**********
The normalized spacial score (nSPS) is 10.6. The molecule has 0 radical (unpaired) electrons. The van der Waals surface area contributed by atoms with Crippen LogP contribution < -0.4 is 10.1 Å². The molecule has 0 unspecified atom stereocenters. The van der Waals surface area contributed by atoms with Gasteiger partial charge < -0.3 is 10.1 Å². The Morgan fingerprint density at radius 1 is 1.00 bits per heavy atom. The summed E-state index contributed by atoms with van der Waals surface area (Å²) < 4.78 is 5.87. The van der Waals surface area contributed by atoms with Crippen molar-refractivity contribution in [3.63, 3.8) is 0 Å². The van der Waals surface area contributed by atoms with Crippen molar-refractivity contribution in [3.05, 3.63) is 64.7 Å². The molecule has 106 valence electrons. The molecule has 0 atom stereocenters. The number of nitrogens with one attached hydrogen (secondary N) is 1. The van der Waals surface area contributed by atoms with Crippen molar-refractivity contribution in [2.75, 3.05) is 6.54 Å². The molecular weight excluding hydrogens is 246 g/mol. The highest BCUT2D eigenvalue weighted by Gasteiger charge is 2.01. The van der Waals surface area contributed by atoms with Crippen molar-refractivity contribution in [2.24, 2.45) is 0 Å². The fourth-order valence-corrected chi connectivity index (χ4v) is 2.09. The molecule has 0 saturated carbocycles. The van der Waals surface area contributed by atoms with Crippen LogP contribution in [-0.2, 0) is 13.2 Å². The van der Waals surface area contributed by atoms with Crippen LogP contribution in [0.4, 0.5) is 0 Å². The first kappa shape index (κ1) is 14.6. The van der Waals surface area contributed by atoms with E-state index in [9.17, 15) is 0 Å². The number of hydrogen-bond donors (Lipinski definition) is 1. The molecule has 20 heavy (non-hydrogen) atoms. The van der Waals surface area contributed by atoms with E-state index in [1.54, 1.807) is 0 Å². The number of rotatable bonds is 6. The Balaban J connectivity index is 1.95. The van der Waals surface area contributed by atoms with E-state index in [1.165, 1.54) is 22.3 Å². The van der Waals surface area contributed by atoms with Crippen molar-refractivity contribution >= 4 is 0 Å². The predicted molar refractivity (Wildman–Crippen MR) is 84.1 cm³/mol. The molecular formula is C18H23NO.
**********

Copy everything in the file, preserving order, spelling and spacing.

The normalized spacial score (nSPS) is 10.6. The molecule has 0 radical (unpaired) electrons. The van der Waals surface area contributed by atoms with Crippen LogP contribution < -0.4 is 10.1 Å². The molecule has 0 unspecified atom stereocenters. The van der Waals surface area contributed by atoms with Gasteiger partial charge < -0.3 is 10.1 Å². The Morgan fingerprint density at radius 1 is 1.00 bits per heavy atom. The summed E-state index contributed by atoms with van der Waals surface area (Å²) < 4.78 is 5.87. The van der Waals surface area contributed by atoms with Crippen molar-refractivity contribution in [3.63, 3.8) is 0 Å². The van der Waals surface area contributed by atoms with Crippen molar-refractivity contribution in [3.05, 3.63) is 64.7 Å². The molecule has 106 valence electrons. The molecule has 0 atom stereocenters. The number of nitrogens with one attached hydrogen (secondary N) is 1. The van der Waals surface area contributed by atoms with Crippen molar-refractivity contribution in [2.75, 3.05) is 6.54 Å². The molecular weight excluding hydrogens is 246 g/mol. The highest BCUT2D eigenvalue weighted by Gasteiger charge is 2.01. The van der Waals surface area contributed by atoms with Crippen molar-refractivity contribution in [2.24, 2.45) is 0 Å². The fourth-order valence-corrected chi connectivity index (χ4v) is 2.09. The molecule has 0 saturated carbocycles. The van der Waals surface area contributed by atoms with Crippen LogP contribution in [-0.2, 0) is 13.2 Å². The van der Waals surface area contributed by atoms with Crippen LogP contribution in [0.4, 0.5) is 0 Å². The first kappa shape index (κ1) is 14.6. The van der Waals surface area contributed by atoms with E-state index in [9.17, 15) is 0 Å². The number of hydrogen-bond donors (Lipinski definition) is 1. The molecule has 20 heavy (non-hydrogen) atoms. The van der Waals surface area contributed by atoms with E-state index in [1.54, 1.807) is 0 Å². The number of rotatable bonds is 6. The Balaban J connectivity index is 1.95. The van der Waals surface area contributed by atoms with E-state index in [1.165, 1.54) is 22.3 Å². The van der Waals surface area contributed by atoms with Crippen molar-refractivity contribution >= 4 is 0 Å². The predicted molar refractivity (Wildman–Crippen MR) is 84.1 cm³/mol. The molecular formula is C18H23NO.